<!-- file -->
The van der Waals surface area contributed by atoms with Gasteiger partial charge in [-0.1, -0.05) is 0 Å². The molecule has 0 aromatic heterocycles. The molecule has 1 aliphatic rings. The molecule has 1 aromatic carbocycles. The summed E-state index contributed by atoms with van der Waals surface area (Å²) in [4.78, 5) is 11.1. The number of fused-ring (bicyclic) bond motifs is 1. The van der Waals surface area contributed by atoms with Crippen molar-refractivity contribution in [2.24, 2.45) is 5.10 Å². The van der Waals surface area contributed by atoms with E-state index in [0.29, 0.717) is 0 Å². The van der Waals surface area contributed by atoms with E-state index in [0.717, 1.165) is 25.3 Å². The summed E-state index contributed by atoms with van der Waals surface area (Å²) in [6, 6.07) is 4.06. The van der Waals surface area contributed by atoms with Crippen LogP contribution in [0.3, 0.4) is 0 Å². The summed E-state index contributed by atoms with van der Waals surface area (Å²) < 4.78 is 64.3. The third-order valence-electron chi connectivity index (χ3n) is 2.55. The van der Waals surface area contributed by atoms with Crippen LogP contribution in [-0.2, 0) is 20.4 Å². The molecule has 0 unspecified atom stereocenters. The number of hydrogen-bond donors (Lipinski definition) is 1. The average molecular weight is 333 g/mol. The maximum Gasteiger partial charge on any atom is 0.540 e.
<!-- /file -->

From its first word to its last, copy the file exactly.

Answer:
The van der Waals surface area contributed by atoms with Gasteiger partial charge in [-0.1, -0.05) is 0 Å². The molecule has 0 aromatic heterocycles. The molecule has 1 aliphatic rings. The molecule has 1 aromatic carbocycles. The summed E-state index contributed by atoms with van der Waals surface area (Å²) in [4.78, 5) is 11.1. The number of fused-ring (bicyclic) bond motifs is 1. The van der Waals surface area contributed by atoms with Crippen molar-refractivity contribution in [2.24, 2.45) is 5.10 Å². The van der Waals surface area contributed by atoms with E-state index in [0.29, 0.717) is 0 Å². The van der Waals surface area contributed by atoms with E-state index in [0.717, 1.165) is 25.3 Å². The summed E-state index contributed by atoms with van der Waals surface area (Å²) in [6, 6.07) is 4.06. The van der Waals surface area contributed by atoms with Crippen LogP contribution in [0.3, 0.4) is 0 Å². The summed E-state index contributed by atoms with van der Waals surface area (Å²) < 4.78 is 64.3. The third-order valence-electron chi connectivity index (χ3n) is 2.55. The van der Waals surface area contributed by atoms with Crippen LogP contribution in [-0.2, 0) is 20.4 Å². The molecule has 0 unspecified atom stereocenters. The number of hydrogen-bond donors (Lipinski definition) is 1. The average molecular weight is 333 g/mol. The maximum Gasteiger partial charge on any atom is 0.540 e.